Standing at just 1.64 meters, the petite-framed Sara Errani does not exactly cut the most imposing of figures on a tennis court.
But that has not stopped the Italian from leaving a succession of her illustrious rivals dazed and confused - literally - as she reached her first grand slam semi-final with a 6-3 7-6 win over Angelique Kerber at the French Open on Tuesday.
If size mattered in tennis, German 10th seed Kerber should have made her 10cm height and greater wing-span advantage count to deliver an early knockout punch.
Instead, it was Kerber who was left gasping for breath, and survival, at 6-5 in the second set as she fruitlessly chased down a delectable Errani dropshot at the end of the lengthy rally which denied the German a chance to wrap up the set.
Still in full flow from the chase, a panting Kerber ran straight into the umpire's chair and lent her head on the long green ladder legs and stayed there for a number of seconds as she tried to gather her wits and digest her near miss.
It only proved to delay the inevitable as Errani preyed on her opponent's fragile temperament and moved in for the kill, smashing the ball into the stands to complete the eighth break, and sixth in succession, of the set.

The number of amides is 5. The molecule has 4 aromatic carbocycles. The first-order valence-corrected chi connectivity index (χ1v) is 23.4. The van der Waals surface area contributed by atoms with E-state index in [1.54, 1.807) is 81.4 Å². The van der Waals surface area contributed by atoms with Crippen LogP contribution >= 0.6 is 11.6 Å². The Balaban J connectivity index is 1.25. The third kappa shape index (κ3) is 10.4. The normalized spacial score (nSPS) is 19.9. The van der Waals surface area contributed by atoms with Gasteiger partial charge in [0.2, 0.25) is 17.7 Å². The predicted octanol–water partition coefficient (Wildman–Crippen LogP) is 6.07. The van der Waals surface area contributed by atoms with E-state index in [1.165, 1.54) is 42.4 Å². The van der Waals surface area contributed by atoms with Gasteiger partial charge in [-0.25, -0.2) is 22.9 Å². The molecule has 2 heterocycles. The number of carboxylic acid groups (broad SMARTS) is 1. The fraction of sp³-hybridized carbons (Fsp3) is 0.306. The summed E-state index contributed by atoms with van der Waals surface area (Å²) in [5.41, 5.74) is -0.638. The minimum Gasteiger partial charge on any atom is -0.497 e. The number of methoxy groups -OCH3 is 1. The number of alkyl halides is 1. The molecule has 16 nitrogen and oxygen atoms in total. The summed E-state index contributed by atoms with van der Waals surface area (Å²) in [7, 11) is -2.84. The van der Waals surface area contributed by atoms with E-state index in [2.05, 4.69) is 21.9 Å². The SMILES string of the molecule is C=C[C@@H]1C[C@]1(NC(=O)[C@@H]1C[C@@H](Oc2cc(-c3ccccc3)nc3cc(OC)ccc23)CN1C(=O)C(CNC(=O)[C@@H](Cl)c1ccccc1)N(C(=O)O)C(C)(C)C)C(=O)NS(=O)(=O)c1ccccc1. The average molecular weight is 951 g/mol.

Once in the tiebreak, Errani broke free with an array of crafty and piercing winners to win it 7-2 and book a last-four date with U.S. Open champion Samantha Stosur.
If there was any doubt what the achievement meant to her, Errani tilted her head skywards and let out a primal roar that could be heard all over Roland Garros and probably all the way to her hometown of Bologna in neighboring Italy.
"I'm very happy with how I played. I'm very happy how I fought. I want to fight every match, every point," a beaming Errani told reporters.
Asked how she compensated for her short build in a sport dominated by the more powerfully built baseliners, she added: "I changed my racket. It made me feel much better on court as it gives me more power so that things are not too different with other players.
"I also have to think more with my head. I have to be fast and I have to be resistant."
Stosur, runner-up to Errani's compatriot Francesca Schiavone in 2010, is unlikely to underestimate the threat posed by the Italian 21st seed as she has also beaten former champions Ana Ivanovic and Svetlana Kuznetsova over the past week.
In fact, before Tuesday, Errani's record against top 10 players stood at played 28, lost 28.
Kerber, who was bidding to become the first German woman to reach the semis since Steffi Graf in 1999, found out the hard way that past records and stats mean nothing when you come face-to-face with a hard-nosed Italian.
(Editing by Dave Thompson)